EDMONTON -- St. Patrick’s Day has been observed on March 17 for centuries and is widely celebrated around the world by people who want to take part in the festivities.

On a normal year, patrons could expect live music, shamrock décor and free flowing green beer and Guinness. While restaurants and bars are allowed to open, it will be much lower key than years past.

On Wednesday, Alberta’s chief medical officer of health, Dr. Deena Hinshaw, said: "Instead of crowding into a local bar or someone's house with friends or coworkers today, I ask you to respect and follow the restrictions in place and celebrate in a safe and distanced way to help prevent spread of the virus.

“This is not the year for gathering in restaurants and indoors with friends on St. Patrick's Day. In fact, it's against the rules."

Since the start of the pandemic many Edmonton establishments have found ways to pivot in order to meet public health restrictions and this St. Patrick’s Day has been no different. 

“We’re doing everything we can to keep people safe, contact tracing as soon as they come in,” Scott Krebes from Kelly’s Pub said. “Since it’s been a year, I think people understand what’s going on, we’re not going to have to tell people to put their mask on, and they’re kind of used to the rules.”

“We’re trying to make what’s abnormal as normal as possible for people that want to come out and enjoy the festivities,” PJ L’Heureux, president and founder of CRAFT Beer Market, added. 

L’Heureux told CTV News Edmonton business is still running at about 30 per cent of normal staff levels and 30 per cent of normal sales. But, he understands people need to leave their homes after being mostly inside for a year.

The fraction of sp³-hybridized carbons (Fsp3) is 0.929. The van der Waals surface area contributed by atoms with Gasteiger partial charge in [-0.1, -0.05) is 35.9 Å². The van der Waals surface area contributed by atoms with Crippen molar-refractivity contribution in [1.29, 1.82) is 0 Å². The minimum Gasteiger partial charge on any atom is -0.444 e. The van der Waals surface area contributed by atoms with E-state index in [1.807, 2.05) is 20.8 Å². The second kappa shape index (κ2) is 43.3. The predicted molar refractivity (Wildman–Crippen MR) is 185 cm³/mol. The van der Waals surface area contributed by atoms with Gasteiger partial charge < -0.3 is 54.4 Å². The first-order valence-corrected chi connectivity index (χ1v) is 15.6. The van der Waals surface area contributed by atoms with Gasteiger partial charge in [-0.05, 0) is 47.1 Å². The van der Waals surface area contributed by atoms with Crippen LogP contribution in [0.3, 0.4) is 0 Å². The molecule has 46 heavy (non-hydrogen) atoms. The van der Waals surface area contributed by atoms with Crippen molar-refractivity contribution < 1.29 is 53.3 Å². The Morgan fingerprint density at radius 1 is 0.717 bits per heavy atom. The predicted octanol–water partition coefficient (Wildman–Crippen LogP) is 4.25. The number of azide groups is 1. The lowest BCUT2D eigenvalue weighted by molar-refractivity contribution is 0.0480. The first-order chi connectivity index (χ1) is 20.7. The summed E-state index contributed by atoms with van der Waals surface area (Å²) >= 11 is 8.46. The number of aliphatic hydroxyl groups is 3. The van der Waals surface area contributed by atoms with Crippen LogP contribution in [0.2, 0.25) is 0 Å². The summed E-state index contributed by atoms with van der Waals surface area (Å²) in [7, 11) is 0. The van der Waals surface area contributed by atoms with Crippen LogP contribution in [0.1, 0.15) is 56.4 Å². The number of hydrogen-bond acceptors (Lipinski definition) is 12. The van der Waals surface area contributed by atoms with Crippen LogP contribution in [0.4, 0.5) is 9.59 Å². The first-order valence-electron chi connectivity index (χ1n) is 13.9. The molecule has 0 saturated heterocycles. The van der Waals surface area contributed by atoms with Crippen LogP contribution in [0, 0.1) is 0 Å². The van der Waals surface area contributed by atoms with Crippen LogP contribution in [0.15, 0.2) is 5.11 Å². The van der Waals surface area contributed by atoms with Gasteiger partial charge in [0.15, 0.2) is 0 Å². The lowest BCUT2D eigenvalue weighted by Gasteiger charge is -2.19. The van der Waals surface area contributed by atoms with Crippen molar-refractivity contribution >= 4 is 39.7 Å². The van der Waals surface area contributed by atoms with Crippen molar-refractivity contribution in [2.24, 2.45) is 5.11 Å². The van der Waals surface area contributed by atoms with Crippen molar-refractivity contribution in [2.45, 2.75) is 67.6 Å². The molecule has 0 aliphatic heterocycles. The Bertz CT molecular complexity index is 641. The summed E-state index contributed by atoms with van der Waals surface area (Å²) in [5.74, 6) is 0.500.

“I think people need an escape from the norm and you can’t get on a plane and travel so really you escape by going to restaurants and bars and that’s what we’re there to do. You can only cook at home so often and order takeout so often you want to be around other people and feel the energy of a room,” he said.

Ken Shebib from Paddy’s Pub and Kitchen echoed a similar sentiment, “this and New Year’s Eve would probably be the biggest days of the year.” 

Krebes said: “St. Patrick’s Day is usually, especially being in the middle of the week, it’s usually three times what we would normally do in sales.” 

L’Heureux told CTV News they will not be adding extra security downtown. He said people might have a few more drinks than normal and they’re cognizant of that. 

“Most of the people are used to the restrictions at this point and I’m feeling pretty confident people are going to react properly in the restaurants.” 

“Even though people are tired of COVID-19 restrictions these next few months are critical,” Hinshaw added. 

In the spirit of St. Patrick’s Day Jennie Marshall, an event planner and host in Edmonton, shared some history with CTV News about the origins of the common phrase, “Kiss me, I’m Irish.” 

“While you may not want to be kissing strangers this year due to COVID,” Marshall said, “you can take comfort in knowing the origins of the legend of the blarney stone. Kissing the blarney stone is believed to bring good luck and eloquence to those who kiss it.”

With files from CTV Edmonton’s Jeremy Thompson